Friday Oct. 24, 7 – 9 p.m., at Holistic Care Approach, 3368 Beltline Ct. NE., Grand Rapids. $10 suggested donation. Sponsored by The Bloom Collective.
Birth, as the body intended, empowers women and starts infants on the adventure of life as balanced, healthy human beings. During the ’70s and ’80s, a sea of women activists worked to reclaim birth, which in the US usually takes place in the hospital setting. The medical industrial complex viewed this movement as a challenge to their power, practices and profits. Today, the few babies born without medical intervention in the hospital setting are those impatient brats born in the parking lot.
Electronic monitoring, induced labors, epidurals and cesarean section are now the norm. As one intervention leads to the need for another, profits rise –and maternal and infant outcomes plummet. According to the New York Times (Oct. 15, 2008), the US infant mortality rate “remains well above that of most other industrialized countries and is one of many indicators suggesting that Americans pay more but get less from their health care system… In 1960, the United States ranked 12th lowest in the world, but by 2004, the latest year for which comparisons were issued by the Centers for Disease Control and Prevention, that ranking had dropped to 29th.”
A birth activist since the ’70s, Suzanne Arms has written books on pregnancy, birth, breastfeeding and adoption; created films and photographs; and presented hundreds of talks at conferences worldwide. Her book, Immaculate Deception, was a 1975 New York Times Best Book of the Year. Arms advocates holistic, sustainable health policies and practices and conscious parenting that is based on ancient and cross-cultural wisdom. Her 1977 documentary, Five Women, Five Births, remains a staple among natural childbirth educators. Arms weaves modern science: cellular biology, neurobiology, psycho-immunology and attachment theory with ecology, feminism and spirituality. Arms writes:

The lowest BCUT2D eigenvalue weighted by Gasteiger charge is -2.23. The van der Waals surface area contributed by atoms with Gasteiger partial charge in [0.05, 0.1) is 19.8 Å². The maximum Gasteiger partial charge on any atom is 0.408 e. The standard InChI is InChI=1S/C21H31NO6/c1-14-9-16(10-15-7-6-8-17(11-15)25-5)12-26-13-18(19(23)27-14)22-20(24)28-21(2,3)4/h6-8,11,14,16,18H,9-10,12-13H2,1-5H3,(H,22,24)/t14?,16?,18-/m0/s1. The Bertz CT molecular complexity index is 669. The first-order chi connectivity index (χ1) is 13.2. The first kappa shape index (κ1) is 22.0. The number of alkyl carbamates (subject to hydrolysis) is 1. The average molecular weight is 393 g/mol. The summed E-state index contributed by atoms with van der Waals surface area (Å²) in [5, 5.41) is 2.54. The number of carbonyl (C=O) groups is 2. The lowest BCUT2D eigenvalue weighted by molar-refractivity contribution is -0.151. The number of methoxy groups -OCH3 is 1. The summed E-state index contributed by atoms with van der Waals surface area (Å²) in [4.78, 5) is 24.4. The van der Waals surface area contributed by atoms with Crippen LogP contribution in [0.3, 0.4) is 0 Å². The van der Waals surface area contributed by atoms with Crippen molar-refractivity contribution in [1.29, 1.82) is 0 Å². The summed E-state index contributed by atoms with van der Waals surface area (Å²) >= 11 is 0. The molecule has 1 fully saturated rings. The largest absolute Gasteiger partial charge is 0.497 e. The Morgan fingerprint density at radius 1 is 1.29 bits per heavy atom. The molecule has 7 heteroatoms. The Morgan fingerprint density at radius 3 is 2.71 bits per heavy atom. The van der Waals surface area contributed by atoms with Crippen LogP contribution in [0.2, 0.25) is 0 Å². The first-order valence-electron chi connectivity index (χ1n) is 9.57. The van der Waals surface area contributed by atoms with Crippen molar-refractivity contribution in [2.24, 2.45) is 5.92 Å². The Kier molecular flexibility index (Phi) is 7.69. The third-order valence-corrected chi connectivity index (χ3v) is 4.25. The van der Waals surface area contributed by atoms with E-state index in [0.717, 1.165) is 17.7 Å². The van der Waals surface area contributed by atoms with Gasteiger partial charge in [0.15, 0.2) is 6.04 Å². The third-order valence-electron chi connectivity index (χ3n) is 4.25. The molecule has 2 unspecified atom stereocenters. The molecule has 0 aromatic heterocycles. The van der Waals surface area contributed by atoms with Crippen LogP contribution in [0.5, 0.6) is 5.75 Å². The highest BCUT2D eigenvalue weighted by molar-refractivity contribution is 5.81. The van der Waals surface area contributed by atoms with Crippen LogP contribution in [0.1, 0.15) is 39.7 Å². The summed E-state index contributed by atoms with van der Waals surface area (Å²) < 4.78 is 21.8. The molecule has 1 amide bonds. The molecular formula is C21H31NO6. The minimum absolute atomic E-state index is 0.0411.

“My purpose is to help shift the paradigm that drives the loneliness, anxiety, addiction, greed, and aggression so prominent in post-modern societies to one that promotes joy, wellbeing and peace. I work at the beginning of life, where the patterns are set. We must transform how we bring human beings into the world and care for each childbearing woman and mother-baby pair from conception to the first birthday, when they are one biological system and the baby’s developing brain and nervous system are laying down patterns for a lifetime.”
“For too long, our approach to childbearing and caring for mothers and babies has been fear-based, its hallmarks isolation, intervention in natural processes, hyper-stimulation and maternal deprivation. Women’s experiences and their feelings about themselves, their babies and motherhood, translate directly into thoughts and biochemistry that lay down patterns in their baby’s developing nervous system and brain. These patterns shape not only how we see ourselves as children, but the relationships we form as adults and how we care for others and our world. The mother-baby relationship is crucial. Thus, how we treat the women who bring children into this world – with honor and tenderness or neglect and abuse – profoundly influences the direction of our society. Love and fear, and peace and violence, begin in the womb.”
Arms is a founding and active member of the Alliance for Transforming the Lives of Children. At the pioneering Holistic Childbirth Institute in San Francisco, in 1977, Suzanne created and taught the first course on the evolution of childbirth practices and how we got the practices we have today. A year later she co-founded The Birth Place, the country’s first resource center for pregnancy, birth and new parenting and one of the first independent birthing centers in the U.S. Suzanne was a founding and active board member of Planetree, the international organization working to transform hospitals and clinics into true healing centers. Suzanne lives near Durango in SW Colorado.